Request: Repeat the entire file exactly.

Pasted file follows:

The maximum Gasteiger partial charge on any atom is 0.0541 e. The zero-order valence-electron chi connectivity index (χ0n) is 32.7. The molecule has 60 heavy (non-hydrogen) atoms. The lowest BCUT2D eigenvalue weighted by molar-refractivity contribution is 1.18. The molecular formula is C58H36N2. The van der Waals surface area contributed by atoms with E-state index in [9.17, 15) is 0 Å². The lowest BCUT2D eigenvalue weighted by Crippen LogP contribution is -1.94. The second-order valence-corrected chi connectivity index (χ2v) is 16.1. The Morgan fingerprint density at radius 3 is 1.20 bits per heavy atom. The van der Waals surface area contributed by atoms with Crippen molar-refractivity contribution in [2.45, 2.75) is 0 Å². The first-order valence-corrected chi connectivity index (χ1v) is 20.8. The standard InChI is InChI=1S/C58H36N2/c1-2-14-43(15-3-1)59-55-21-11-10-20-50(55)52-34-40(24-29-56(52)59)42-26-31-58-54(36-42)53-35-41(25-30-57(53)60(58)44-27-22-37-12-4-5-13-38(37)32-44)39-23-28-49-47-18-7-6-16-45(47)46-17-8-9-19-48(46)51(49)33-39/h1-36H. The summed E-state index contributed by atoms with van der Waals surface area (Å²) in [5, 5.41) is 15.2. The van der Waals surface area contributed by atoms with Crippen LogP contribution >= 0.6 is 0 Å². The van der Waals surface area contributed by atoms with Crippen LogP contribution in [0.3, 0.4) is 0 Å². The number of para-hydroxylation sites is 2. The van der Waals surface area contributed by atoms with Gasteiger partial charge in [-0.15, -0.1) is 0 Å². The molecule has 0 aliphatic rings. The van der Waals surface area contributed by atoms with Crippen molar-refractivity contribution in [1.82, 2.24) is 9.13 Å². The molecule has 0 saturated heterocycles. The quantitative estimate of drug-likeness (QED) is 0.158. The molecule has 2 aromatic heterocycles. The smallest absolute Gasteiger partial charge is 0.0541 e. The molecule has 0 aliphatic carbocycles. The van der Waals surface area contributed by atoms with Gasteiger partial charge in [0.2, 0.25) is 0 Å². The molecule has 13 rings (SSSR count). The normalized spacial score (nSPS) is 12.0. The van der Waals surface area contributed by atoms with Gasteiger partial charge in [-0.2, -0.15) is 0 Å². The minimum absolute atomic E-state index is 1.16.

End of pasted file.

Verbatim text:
The maximum Gasteiger partial charge on any atom is 0.0541 e. The zero-order valence-electron chi connectivity index (χ0n) is 32.7. The molecule has 60 heavy (non-hydrogen) atoms. The lowest BCUT2D eigenvalue weighted by molar-refractivity contribution is 1.18. The molecular formula is C58H36N2. The van der Waals surface area contributed by atoms with E-state index in [9.17, 15) is 0 Å². The lowest BCUT2D eigenvalue weighted by Crippen LogP contribution is -1.94. The second-order valence-corrected chi connectivity index (χ2v) is 16.1. The Morgan fingerprint density at radius 3 is 1.20 bits per heavy atom. The van der Waals surface area contributed by atoms with Crippen molar-refractivity contribution in [2.45, 2.75) is 0 Å². The first-order valence-corrected chi connectivity index (χ1v) is 20.8. The standard InChI is InChI=1S/C58H36N2/c1-2-14-43(15-3-1)59-55-21-11-10-20-50(55)52-34-40(24-29-56(52)59)42-26-31-58-54(36-42)53-35-41(25-30-57(53)60(58)44-27-22-37-12-4-5-13-38(37)32-44)39-23-28-49-47-18-7-6-16-45(47)46-17-8-9-19-48(46)51(49)33-39/h1-36H. The summed E-state index contributed by atoms with van der Waals surface area (Å²) in [5, 5.41) is 15.2. The van der Waals surface area contributed by atoms with Crippen LogP contribution >= 0.6 is 0 Å². The van der Waals surface area contributed by atoms with Crippen LogP contribution in [0.3, 0.4) is 0 Å². The number of para-hydroxylation sites is 2. The van der Waals surface area contributed by atoms with Gasteiger partial charge in [-0.15, -0.1) is 0 Å². The molecule has 0 aliphatic rings. The van der Waals surface area contributed by atoms with Crippen molar-refractivity contribution in [1.82, 2.24) is 9.13 Å². The molecule has 0 saturated heterocycles. The quantitative estimate of drug-likeness (QED) is 0.158. The molecule has 2 aromatic heterocycles. The smallest absolute Gasteiger partial charge is 0.0541 e. The molecule has 0 aliphatic carbocycles. The van der Waals surface area contributed by atoms with Gasteiger partial charge in [0.2, 0.25) is 0 Å². The molecule has 13 rings (SSSR count). The normalized spacial score (nSPS) is 12.0. The van der Waals surface area contributed by atoms with Gasteiger partial charge in [-0.2, -0.15) is 0 Å². The minimum absolute atomic E-state index is 1.16.